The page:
Both the Empire Cotton Growing Corporation and the British Cotton Growing Association continued to work closely with the Sudanese Government in developing cotton production in the latter half of the 1920s. William Himbury returned to the Gezira in 1929 and commented that ‘the amount of work that has been done since I was through here three years ago is enormous’. ‘The blocks of land are about 15,000 acres each’, he added, ‘and are under the supervision of inspectors, who have two sub-inspectors under them. These officials are supplied with “Baby Austin” cars and are continually round the area, and therefore always in touch with the tenants.’ Himbury noted the cleanliness of the blocks, and the development of the rail links. ‘The greatest benefit, however, must be to the people’ he observed. ‘When we first went to the Gezira the population was often decimated by famine…To-day they have plenty of grain and milk from camels, sheep, goats and cows’ (Himbury, 1929, 39).

The development of a cotton industry within Sudan was thus presented as a benefit not just for the English mills, but also for the development of Sudan. This emphasis on local development – represented through the establishment of markets, transportation, education and public health services – also served a political purpose, in promoting the British role at a moment when the status of Sudan was a crucial issue in Anglo-Egyptian negotiations, and when anti-British sentiments and Sudanese nationalism were on the increase. Sir John Maffey, Governor General of the Sudan, told a lunch for the Empire Cotton Growing Association in 1928 that this was ‘a very critical time for the Sudan administration, but it was the Gezira scheme which had been the main factor in maintaining the stability of the country’ (The Times, 3 October 1928, 8). 



As a film sponsored by the Empire Cotton Association and the British Cotton Growing Association, Cotton Growing in the Sudan highlights broader attempts to develop the industry throughout the Empire, and in particular in the Sudan, during the 1920s. However, in closely following the generic and representational tropes of other imperial documentaries, such as those produced by British Instructional, and those shown at the Wembley Exhibition, it also serves as an ethnographic record of the people and places of the Sudan.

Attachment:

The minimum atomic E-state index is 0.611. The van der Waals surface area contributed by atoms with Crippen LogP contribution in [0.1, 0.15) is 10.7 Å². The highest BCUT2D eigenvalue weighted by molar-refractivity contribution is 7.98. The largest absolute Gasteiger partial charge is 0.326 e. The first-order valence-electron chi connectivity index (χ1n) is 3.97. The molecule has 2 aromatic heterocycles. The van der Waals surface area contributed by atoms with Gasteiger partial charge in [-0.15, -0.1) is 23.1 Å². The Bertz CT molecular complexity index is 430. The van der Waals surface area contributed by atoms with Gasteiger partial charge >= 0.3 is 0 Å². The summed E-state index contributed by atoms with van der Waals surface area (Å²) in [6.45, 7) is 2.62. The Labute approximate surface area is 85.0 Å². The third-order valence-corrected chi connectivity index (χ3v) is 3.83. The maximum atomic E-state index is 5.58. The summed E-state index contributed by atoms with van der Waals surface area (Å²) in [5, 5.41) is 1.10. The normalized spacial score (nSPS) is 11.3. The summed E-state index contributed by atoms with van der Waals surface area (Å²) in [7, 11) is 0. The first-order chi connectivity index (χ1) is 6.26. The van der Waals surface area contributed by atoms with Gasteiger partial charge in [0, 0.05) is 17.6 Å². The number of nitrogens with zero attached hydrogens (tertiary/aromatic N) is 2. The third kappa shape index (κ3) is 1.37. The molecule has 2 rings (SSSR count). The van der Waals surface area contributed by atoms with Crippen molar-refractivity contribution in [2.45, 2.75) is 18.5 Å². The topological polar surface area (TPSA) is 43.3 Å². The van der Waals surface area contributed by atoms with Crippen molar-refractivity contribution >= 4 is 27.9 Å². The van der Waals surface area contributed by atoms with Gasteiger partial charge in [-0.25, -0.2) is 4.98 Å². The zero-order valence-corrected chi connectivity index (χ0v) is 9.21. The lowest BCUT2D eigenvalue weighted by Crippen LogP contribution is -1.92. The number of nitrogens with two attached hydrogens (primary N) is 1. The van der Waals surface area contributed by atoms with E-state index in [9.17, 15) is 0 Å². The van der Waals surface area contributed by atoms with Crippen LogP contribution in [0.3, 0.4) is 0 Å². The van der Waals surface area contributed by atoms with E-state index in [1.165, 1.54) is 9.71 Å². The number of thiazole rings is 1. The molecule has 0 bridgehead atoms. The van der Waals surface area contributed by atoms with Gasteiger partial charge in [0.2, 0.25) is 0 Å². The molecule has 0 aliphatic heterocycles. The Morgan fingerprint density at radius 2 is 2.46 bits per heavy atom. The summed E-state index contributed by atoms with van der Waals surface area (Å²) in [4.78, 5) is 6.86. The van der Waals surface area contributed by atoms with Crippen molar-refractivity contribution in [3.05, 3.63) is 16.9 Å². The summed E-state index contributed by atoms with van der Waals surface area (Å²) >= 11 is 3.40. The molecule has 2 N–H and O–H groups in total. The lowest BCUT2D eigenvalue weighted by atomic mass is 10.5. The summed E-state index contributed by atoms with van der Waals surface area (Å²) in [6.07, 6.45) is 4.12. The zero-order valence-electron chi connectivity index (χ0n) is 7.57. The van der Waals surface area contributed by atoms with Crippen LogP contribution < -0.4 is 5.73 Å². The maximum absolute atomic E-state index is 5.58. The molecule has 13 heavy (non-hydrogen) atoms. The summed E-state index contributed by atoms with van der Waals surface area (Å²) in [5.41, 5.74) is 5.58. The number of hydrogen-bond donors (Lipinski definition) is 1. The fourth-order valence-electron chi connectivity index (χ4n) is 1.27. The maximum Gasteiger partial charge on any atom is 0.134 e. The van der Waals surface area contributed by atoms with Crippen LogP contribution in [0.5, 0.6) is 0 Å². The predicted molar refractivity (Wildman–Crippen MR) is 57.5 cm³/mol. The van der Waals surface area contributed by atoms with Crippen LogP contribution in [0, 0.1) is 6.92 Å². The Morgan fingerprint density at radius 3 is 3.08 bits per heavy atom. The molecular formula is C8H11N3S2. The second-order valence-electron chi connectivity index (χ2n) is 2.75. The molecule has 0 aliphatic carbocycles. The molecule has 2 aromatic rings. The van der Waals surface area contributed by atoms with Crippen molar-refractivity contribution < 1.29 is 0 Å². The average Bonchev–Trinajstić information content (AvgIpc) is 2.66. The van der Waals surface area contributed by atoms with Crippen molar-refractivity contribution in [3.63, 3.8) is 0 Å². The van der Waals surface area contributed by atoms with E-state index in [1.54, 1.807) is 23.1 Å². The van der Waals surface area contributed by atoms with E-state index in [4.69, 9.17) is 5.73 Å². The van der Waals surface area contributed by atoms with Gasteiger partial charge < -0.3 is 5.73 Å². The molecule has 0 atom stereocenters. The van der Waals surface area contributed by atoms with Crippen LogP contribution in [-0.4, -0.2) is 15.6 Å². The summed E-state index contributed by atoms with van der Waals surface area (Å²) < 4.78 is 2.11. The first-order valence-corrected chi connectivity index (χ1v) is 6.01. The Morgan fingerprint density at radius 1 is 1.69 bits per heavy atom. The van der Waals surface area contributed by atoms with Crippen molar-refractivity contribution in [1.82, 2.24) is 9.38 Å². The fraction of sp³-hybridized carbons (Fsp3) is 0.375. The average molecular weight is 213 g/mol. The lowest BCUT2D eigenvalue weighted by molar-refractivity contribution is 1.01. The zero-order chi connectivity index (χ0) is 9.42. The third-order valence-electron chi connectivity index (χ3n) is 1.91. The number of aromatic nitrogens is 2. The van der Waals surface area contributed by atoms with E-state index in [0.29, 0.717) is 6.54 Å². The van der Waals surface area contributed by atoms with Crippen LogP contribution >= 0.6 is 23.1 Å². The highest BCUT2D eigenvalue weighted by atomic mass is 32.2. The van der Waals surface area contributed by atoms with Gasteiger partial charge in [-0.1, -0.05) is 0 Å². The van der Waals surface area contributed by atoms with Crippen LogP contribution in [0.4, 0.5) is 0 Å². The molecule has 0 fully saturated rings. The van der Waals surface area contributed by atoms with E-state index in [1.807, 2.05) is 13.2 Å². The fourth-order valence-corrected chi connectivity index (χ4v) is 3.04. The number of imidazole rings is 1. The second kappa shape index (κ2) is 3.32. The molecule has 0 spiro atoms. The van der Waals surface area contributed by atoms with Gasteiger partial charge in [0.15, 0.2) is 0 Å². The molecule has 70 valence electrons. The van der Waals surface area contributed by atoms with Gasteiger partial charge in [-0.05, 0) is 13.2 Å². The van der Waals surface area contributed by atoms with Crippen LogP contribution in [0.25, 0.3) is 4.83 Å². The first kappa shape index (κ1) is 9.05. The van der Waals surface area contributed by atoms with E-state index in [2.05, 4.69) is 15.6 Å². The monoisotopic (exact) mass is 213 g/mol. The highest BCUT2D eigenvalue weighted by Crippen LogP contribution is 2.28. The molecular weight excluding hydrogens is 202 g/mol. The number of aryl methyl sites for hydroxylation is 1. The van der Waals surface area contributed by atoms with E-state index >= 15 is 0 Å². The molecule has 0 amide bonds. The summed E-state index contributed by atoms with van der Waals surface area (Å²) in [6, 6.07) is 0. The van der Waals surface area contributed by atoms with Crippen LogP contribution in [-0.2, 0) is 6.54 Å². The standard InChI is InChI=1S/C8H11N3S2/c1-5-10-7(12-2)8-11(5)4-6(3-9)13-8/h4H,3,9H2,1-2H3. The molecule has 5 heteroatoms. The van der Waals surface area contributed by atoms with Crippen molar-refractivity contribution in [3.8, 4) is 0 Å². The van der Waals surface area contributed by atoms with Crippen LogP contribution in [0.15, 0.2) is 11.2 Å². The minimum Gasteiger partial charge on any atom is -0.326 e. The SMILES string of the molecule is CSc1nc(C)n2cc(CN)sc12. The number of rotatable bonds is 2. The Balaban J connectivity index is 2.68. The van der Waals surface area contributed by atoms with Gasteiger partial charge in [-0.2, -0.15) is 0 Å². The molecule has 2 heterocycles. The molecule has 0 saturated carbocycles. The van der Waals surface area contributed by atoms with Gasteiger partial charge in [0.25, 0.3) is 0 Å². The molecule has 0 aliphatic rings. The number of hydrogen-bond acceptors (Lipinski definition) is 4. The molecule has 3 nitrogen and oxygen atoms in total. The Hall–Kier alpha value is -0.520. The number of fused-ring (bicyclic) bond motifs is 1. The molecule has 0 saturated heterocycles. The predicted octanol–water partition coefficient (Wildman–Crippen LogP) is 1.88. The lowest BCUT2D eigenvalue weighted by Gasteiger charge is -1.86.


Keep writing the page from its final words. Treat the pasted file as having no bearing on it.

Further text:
Although the filmmaker and sponsors were ostensibly interested in the prospects of cotton production in the Sudan, the cameraman repeatedly turns his camera onto local life. When travelling on the water, he films the people and their huts along the river. He also presents a succession of staged shots, in which locals perform directly to the camera. In one scene, they dance for the camera, while in another, the men finish digging and then pose for the cameraman. Later sequences also show other industries and skills, depicting, for example, locals making a chair from cane for the Europeans and producing mud bricks.

The film also shares much in common with expedition films of the 1920s – for example, Crossing the Great Sahara (1923) – as it constantly emphasises the travel and exploration across the country. The camera shows the British travelling by car, lorry, ship and train, as it highlights the ongoing development of the country, and illustrates the ways, through modern technology, in which they are able to traverse the country.

Within this rhetoric of exploration, the locals are objectified as further ‘discoveries’, while the British are shown as supervisors, organising and modernising this still undeveloped land. Even when the British are pictured with the locals away from work, the staged shots still emphasise cultural differences. For example, a British man teaches a local how to smoke, while another shot shows two British men inspecting the spears carried by locals. These shots reveal the British at leisure, and serve as part of a broader promotion of British life within Africa. The British raise a glass (and bottle) to the camera, eat meals on a verandah, and take tea in the gardens of opulent buildings. The footage may thus have served not only to reveal the ongoing work and investment of the imperial cotton companies within the Sudan, but also to highlight to potential emigrants the opportunities and lifestyle available within the colonies.

Tom Rice (March 2009)


Works Cited

Daly, M. W., Empire on the Nile: The Anglo-Egyptian Sudan, 1898-1934 (Cambridge: Cambridge University Press, 2004).

Himbury, William, ‘Part II – Egypt and the Sudan’, Iraq to the Sudan, 1929 (Manchester: British Cotton Growing Association, 1929).

‘Rise and fall of the Cotton Emperors’, Lancashire Evening Telegraph, 10 December 2001.

Roberts, Andrew D., ‘Africa on Film to 1940’, History in Africa, Vol. 14 (1987), 189-227.

‘Cotton-growing in the Empire’, The Times, 23 January 1920, 13.

‘Empire Cotton’, The Times, 16 December 1922, 8.

‘Empire Cotton Growing. Prospects In India And The Sudan’, The Times, 31 March 1923, 5.

‘Cotton-Growing In The Sudan’, The Times, 3 October 1928, 8.

Tothill, John Douglas, Agriculture in the Sudan: Being a Handbook of Agriculture as Practised in the Anglo-Egyptian Sudan (Oxford: Oxford University Press, 1948).




Technical Data

Running Time:
28 minutes
Film Gauge (Format):
35mm Film
2507 ft

Production Credits

Production Countries:
Great Britain
British Cotton Growing Association
Empire Cotton Association